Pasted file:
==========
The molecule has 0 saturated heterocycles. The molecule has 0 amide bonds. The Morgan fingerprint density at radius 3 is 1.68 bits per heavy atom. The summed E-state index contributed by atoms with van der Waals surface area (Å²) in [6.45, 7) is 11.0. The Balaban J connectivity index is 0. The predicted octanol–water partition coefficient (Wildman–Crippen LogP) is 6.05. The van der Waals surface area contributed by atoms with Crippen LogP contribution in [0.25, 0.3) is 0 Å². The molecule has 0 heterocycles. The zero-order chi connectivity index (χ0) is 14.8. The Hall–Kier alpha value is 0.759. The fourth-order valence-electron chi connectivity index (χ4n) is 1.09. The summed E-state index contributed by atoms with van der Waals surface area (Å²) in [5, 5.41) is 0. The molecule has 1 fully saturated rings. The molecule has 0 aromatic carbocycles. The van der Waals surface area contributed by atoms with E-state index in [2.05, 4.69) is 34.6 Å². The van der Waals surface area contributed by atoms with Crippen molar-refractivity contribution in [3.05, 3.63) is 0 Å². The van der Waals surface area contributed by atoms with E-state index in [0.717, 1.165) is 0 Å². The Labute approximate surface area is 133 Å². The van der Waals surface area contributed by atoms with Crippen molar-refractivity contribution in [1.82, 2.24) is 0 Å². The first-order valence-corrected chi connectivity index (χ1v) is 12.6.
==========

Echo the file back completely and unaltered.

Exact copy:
The molecule has 0 saturated heterocycles. The molecule has 0 amide bonds. The Morgan fingerprint density at radius 3 is 1.68 bits per heavy atom. The summed E-state index contributed by atoms with van der Waals surface area (Å²) in [6.45, 7) is 11.0. The Balaban J connectivity index is 0. The predicted octanol–water partition coefficient (Wildman–Crippen LogP) is 6.05. The van der Waals surface area contributed by atoms with Crippen LogP contribution in [0.25, 0.3) is 0 Å². The molecule has 0 heterocycles. The zero-order chi connectivity index (χ0) is 14.8. The Hall–Kier alpha value is 0.759. The fourth-order valence-electron chi connectivity index (χ4n) is 1.09. The summed E-state index contributed by atoms with van der Waals surface area (Å²) in [5, 5.41) is 0. The molecule has 1 fully saturated rings. The molecule has 0 aromatic carbocycles. The van der Waals surface area contributed by atoms with E-state index in [2.05, 4.69) is 34.6 Å². The van der Waals surface area contributed by atoms with Crippen molar-refractivity contribution in [3.05, 3.63) is 0 Å². The van der Waals surface area contributed by atoms with E-state index in [0.717, 1.165) is 0 Å². The Labute approximate surface area is 133 Å². The van der Waals surface area contributed by atoms with Crippen molar-refractivity contribution in [1.82, 2.24) is 0 Å². The first-order valence-corrected chi connectivity index (χ1v) is 12.6.